Monday, April 23, 2007

Quality Upswing Predicted For Movie-License Video Games

Scott Steinberg has been speaking to Next Generation about movie tie-in games, why they've typically been so very bad and why this is, apparently, going to change:

Hollywood really can throw a grenade to game companies; they'd throw a license grenade over the wall and game companies would have six months to build a game and market it. No surprise the game might not have been the greatest.

As publishers and the different movie studios are recognizing how important videogames are to the marketing of a film to the demographic, movie studios realise that they can't trivialise the interactive space.

In Iron Man’s case Jon Favreau is absolutely a gamer. They don’t want their property and their efforts to be attached to a trivialized game development effort so they’re very involved. The whole industry, both industries, have coupled together and have evolved or advanced their craft to a point where both are taken extremely seriously and that just wasn’t the case two years ago.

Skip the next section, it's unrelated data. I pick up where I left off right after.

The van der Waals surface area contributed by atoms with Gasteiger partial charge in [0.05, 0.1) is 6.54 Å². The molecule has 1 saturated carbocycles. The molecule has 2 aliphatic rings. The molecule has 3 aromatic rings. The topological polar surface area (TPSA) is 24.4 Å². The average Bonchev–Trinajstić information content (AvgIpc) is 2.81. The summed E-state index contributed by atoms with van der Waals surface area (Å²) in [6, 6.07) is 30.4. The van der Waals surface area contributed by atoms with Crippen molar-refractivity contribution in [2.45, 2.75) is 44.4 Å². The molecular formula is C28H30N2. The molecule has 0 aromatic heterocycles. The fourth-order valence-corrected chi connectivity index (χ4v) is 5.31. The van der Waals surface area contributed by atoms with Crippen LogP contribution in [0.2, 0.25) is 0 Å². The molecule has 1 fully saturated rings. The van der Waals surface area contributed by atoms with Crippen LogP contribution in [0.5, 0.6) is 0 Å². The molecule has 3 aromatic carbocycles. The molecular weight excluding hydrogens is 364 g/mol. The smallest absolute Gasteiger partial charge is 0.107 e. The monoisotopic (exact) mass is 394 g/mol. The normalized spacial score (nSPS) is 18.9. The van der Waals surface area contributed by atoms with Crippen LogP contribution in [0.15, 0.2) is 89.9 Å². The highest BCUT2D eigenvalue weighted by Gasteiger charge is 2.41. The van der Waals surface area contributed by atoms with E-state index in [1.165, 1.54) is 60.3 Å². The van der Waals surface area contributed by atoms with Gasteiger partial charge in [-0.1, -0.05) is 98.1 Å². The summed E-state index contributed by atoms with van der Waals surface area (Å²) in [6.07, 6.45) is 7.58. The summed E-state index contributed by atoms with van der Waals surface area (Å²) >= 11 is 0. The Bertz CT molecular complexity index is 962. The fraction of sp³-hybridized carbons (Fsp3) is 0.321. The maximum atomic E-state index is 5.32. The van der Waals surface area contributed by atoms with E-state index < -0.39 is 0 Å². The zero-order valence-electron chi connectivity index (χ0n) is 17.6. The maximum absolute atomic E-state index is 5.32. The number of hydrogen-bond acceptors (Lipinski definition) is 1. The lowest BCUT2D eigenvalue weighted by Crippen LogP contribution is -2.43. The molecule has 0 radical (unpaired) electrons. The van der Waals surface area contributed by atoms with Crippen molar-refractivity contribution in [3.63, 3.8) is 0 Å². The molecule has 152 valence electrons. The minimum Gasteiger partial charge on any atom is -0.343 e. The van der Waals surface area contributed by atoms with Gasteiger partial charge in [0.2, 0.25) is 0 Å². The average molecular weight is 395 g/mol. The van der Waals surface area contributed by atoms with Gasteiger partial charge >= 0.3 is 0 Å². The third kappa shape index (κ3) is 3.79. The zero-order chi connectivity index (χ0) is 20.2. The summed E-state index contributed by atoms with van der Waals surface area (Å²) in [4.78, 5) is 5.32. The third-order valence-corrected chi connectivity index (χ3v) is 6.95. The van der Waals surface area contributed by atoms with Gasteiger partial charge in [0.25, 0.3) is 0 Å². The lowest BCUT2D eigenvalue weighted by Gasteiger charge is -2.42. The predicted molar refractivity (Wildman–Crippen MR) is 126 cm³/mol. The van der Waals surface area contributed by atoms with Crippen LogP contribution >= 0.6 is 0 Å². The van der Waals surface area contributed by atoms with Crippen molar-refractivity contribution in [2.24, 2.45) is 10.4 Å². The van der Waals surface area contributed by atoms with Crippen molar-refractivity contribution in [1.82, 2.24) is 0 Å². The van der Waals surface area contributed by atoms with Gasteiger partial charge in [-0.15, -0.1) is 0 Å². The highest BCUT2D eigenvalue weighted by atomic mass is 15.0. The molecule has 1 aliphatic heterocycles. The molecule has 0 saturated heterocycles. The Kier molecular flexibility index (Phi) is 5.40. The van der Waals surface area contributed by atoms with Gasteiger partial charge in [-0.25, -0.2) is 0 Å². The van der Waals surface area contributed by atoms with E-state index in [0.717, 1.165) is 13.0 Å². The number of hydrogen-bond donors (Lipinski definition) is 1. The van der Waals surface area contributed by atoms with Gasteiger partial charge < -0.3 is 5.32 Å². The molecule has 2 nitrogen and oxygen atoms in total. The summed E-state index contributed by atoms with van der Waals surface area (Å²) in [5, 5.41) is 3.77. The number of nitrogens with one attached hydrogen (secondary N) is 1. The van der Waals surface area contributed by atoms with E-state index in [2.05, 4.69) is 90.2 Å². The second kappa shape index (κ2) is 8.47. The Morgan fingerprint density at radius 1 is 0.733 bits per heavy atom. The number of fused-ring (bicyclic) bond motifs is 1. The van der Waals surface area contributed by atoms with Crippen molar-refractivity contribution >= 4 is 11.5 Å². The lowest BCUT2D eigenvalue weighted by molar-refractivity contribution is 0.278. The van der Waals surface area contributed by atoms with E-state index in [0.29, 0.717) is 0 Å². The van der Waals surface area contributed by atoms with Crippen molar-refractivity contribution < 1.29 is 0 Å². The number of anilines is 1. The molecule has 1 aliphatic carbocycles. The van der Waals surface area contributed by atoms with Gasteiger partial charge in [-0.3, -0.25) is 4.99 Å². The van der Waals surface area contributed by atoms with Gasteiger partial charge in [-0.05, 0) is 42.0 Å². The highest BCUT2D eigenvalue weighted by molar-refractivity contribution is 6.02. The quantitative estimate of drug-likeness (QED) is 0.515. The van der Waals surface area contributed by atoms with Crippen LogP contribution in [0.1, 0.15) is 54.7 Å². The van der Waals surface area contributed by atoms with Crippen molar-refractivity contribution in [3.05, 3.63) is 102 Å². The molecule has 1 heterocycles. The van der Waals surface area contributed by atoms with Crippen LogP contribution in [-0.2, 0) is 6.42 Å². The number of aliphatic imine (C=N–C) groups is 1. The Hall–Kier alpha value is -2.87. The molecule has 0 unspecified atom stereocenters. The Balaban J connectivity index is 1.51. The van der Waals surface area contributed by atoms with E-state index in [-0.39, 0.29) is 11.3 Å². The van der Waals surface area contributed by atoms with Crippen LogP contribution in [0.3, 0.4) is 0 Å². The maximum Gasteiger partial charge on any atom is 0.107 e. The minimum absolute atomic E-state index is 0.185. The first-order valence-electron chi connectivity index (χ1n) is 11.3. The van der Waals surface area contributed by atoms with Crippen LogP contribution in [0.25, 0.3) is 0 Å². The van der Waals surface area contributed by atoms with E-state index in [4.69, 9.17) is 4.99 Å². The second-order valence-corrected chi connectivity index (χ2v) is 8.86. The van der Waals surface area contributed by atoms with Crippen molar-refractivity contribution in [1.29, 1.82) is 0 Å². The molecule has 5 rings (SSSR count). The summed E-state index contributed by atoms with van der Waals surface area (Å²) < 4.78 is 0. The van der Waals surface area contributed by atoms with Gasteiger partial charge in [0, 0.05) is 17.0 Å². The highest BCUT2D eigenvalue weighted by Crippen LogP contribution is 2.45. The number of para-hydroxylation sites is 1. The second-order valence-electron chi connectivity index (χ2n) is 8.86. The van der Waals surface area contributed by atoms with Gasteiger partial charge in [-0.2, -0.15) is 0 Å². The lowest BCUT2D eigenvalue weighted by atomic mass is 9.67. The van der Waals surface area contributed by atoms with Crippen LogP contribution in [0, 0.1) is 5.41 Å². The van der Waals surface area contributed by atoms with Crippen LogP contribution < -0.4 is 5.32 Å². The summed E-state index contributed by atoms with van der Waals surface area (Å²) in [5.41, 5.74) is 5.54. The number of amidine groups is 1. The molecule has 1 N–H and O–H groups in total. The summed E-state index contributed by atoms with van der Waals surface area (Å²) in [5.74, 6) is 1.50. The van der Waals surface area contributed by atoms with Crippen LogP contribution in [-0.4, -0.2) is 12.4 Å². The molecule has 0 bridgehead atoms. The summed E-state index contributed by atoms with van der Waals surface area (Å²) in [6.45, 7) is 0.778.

I think that videogames still have a lot to learn from movies. Imagine Spider-Man 3 devoid of 99% of the characterisation, human relatability, subtext, emotional content, thematic purpose and authorial point of view. That's roughly equivalent to what you'd get from a very good Spider-Man video game so far. But I'm hopeful - for games with more taste, better developed aesthetic sense and something to say. While people are still obsessing about existing genres, control systems and mathematical-graphical standards, however, this isn't going to happen.

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